The relationship of leading and lagging metrics to process safety events is shown in the Process Safety Metric Pyramid:

In 2013 CCPS published the Process Safety Leading Indicators Industry Survey, which identified three key areas of focus for improving performance:

  1. Follow-up on actions across the spectrum of Process Safety management Systems
  2. Learning Experiences and Management of Deviations
  3. Management Engagement.

This document can be found at:

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What Should I Ask the Plant in my Community About Process Safety?

Since September 11, 2001, plants have been reluctant to provide the public with details about the hazardous materials and processes they utilize. While you may view this as secretive or uncooperative, you should keep in mind that a terrorist could use this same information to attack the plant, with the intention of hurting you. Plants handling hazardous material do provide detailed information on the secure handling of these materials to the appropriate government agencies. Nonetheless, for your own safety and security, you need to know certain basic information: how the company will inform you of a process safety or security incident that could impact you, and what you should do after you’ve been informed. If you do not have this basic information, contact the plant’s community liaison. Other questions you may be interested in:

  1. Do the Fire and Police Departments know how to respond to incidents that occur at the plant? 
  2. Does the local hospital know the kinds of chemicals and other hazards that the community could be exposed to in case of an incident?

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What are the Basics I Need to Know about Emergency Preparedness?

  1.  Know the sound of the emergency alarm, the all-clear signal, and other means of emergency communication from the plant
  2. In case of an off-plant release, you should receive instructions from your local government officials.  Most likely you will be instructed to t “shelter-in-place.”  To shelter-in-place, close all windows and doors, shut off all heating and air conditioning, and seal other openings to the outside, such as room air conditioner inlets and cracks under external doors. For more information on sheltering in place, click here.
  3. know how to evacuate if you are told to do so.  There may be several alternate routes depending on the direction of the wind.  Keep an evacuation kit handy so you don’t have to delay your escape while looking for critical items you have to take with you.
  4. The Department of Homeland Security provides a very thorough discussion of emergency preparedness at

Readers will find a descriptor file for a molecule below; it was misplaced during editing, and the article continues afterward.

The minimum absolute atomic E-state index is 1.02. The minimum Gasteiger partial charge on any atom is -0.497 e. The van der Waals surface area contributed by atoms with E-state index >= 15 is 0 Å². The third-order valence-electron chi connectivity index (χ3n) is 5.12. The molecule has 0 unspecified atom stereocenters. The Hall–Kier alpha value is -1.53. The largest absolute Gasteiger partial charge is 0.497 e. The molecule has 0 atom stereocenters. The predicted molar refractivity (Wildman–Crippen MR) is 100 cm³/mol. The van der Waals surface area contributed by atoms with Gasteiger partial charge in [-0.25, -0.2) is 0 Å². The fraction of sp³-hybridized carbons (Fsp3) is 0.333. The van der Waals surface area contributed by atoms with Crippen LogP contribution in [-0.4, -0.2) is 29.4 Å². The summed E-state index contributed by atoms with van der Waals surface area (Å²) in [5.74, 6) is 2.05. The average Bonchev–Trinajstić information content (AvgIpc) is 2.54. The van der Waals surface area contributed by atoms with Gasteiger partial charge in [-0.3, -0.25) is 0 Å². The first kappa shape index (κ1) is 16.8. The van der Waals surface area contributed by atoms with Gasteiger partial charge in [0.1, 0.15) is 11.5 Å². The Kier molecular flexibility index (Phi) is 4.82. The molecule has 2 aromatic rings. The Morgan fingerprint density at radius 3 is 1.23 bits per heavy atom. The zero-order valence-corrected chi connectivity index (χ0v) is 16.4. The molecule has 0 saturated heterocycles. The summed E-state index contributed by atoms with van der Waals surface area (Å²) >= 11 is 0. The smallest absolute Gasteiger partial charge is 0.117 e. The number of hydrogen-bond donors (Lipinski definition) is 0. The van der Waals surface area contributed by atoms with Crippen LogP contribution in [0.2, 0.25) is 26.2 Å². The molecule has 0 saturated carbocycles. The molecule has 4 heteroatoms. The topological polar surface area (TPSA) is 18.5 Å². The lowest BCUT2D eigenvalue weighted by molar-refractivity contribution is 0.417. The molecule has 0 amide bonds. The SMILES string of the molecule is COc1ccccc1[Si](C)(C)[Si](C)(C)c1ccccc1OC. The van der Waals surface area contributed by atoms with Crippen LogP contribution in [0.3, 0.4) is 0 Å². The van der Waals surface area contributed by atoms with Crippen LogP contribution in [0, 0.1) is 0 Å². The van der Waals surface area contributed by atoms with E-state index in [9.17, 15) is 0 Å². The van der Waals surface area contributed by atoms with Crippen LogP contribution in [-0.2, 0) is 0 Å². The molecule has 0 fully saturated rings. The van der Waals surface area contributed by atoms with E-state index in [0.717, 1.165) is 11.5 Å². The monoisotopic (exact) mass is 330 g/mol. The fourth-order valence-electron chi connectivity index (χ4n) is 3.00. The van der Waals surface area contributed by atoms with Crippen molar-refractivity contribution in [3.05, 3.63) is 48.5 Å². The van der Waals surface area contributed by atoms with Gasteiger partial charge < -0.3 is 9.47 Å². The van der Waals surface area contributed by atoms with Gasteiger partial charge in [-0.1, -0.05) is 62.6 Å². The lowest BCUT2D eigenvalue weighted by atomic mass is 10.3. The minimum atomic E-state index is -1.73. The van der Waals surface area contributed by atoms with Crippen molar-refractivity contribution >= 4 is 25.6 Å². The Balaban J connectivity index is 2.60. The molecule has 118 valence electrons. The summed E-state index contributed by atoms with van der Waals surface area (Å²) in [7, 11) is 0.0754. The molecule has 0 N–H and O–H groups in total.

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Community Response to Chemical Release Emergencies

Steps To Assure Personal Safety:

Chemical releases are very rare, but they can happen. So people who live or work near facilities that handle or manufacture chemicals, or who live near chemical transportation routes (rail or highway) should be prepared to take the necessary steps to assure their personal safety if a release occurs in their community.

  • If you live near a plant, contact the plant emergency planning officer and ask about emergency alerts and procedures.
  • Find out the emergency alert procedures of your city or town by contacting the local agency with responsibility for emergency management. Some municipalities with large concentrations of chemical or petroleum facilities may have “Local Emergency Planning Councils (LEPC’s)."  In others areas, emergency management may be the responsibility of the fire or police department, or may be a separate department.
  • Learn how to prepare your home and family for emergencies by obtaining the information available at
  • Be familiar with how to “Shelter-in-Place”.
  • Consider joining or forming a “Community Emergency Response Team (CERT)”.

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Typical Community Response to Chemical Release

It should first be understood that there is no such thing as a typical chemical release, so responses to each event need to be tailored to the circumstances.  In general, citizens in their homes or in public buildings should await instructions from the emergency incident commander before evacuating. It is important to await instructions to be sure to evacuate safely, for example to avoid evacuating directly into the path of the release.  While awaiting instructions begin taking steps to “Shelter-in-Place,” as sheltering is one of the most common responses.

Citizens in public open areas should move to the nearest building. If it is obvious which way the release is traveling, move at a right angle away from the direction of the cloud.

For more information, please see “Guideline for Technical Planning for Onsite Emergencies”.